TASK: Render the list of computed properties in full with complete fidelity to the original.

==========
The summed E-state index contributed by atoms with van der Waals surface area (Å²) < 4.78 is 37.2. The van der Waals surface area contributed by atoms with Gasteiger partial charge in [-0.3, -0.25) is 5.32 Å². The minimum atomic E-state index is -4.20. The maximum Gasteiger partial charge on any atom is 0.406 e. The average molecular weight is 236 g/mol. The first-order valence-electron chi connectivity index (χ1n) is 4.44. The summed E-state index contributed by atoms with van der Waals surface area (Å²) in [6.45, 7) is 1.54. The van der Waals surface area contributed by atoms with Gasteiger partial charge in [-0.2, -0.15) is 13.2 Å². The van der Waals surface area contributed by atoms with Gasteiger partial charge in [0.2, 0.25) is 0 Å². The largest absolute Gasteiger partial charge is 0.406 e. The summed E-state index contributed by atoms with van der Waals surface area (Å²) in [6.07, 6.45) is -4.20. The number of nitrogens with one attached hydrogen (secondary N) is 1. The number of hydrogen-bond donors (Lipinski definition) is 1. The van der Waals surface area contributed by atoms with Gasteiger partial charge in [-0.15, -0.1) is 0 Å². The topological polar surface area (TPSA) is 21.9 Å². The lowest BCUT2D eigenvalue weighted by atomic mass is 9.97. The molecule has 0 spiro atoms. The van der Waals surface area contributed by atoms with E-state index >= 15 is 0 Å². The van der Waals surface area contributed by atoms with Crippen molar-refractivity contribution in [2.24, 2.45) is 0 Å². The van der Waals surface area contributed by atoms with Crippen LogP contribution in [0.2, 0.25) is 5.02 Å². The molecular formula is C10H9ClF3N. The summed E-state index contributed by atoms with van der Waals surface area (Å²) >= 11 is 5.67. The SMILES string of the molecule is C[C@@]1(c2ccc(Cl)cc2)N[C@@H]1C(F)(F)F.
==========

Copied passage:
The summed E-state index contributed by atoms with van der Waals surface area (Å²) < 4.78 is 37.2. The van der Waals surface area contributed by atoms with Gasteiger partial charge in [-0.3, -0.25) is 5.32 Å². The minimum atomic E-state index is -4.20. The maximum Gasteiger partial charge on any atom is 0.406 e. The average molecular weight is 236 g/mol. The first-order valence-electron chi connectivity index (χ1n) is 4.44. The summed E-state index contributed by atoms with van der Waals surface area (Å²) in [6.45, 7) is 1.54. The van der Waals surface area contributed by atoms with Gasteiger partial charge in [-0.2, -0.15) is 13.2 Å². The van der Waals surface area contributed by atoms with Gasteiger partial charge in [0.2, 0.25) is 0 Å². The largest absolute Gasteiger partial charge is 0.406 e. The summed E-state index contributed by atoms with van der Waals surface area (Å²) in [6.07, 6.45) is -4.20. The number of nitrogens with one attached hydrogen (secondary N) is 1. The number of hydrogen-bond donors (Lipinski definition) is 1. The van der Waals surface area contributed by atoms with Gasteiger partial charge in [-0.15, -0.1) is 0 Å². The topological polar surface area (TPSA) is 21.9 Å². The lowest BCUT2D eigenvalue weighted by atomic mass is 9.97. The molecule has 0 spiro atoms. The van der Waals surface area contributed by atoms with E-state index >= 15 is 0 Å². The van der Waals surface area contributed by atoms with Crippen molar-refractivity contribution in [2.24, 2.45) is 0 Å². The van der Waals surface area contributed by atoms with Crippen LogP contribution in [0.2, 0.25) is 5.02 Å². The molecular formula is C10H9ClF3N. The summed E-state index contributed by atoms with van der Waals surface area (Å²) >= 11 is 5.67. The SMILES string of the molecule is C[C@@]1(c2ccc(Cl)cc2)N[C@@H]1C(F)(F)F.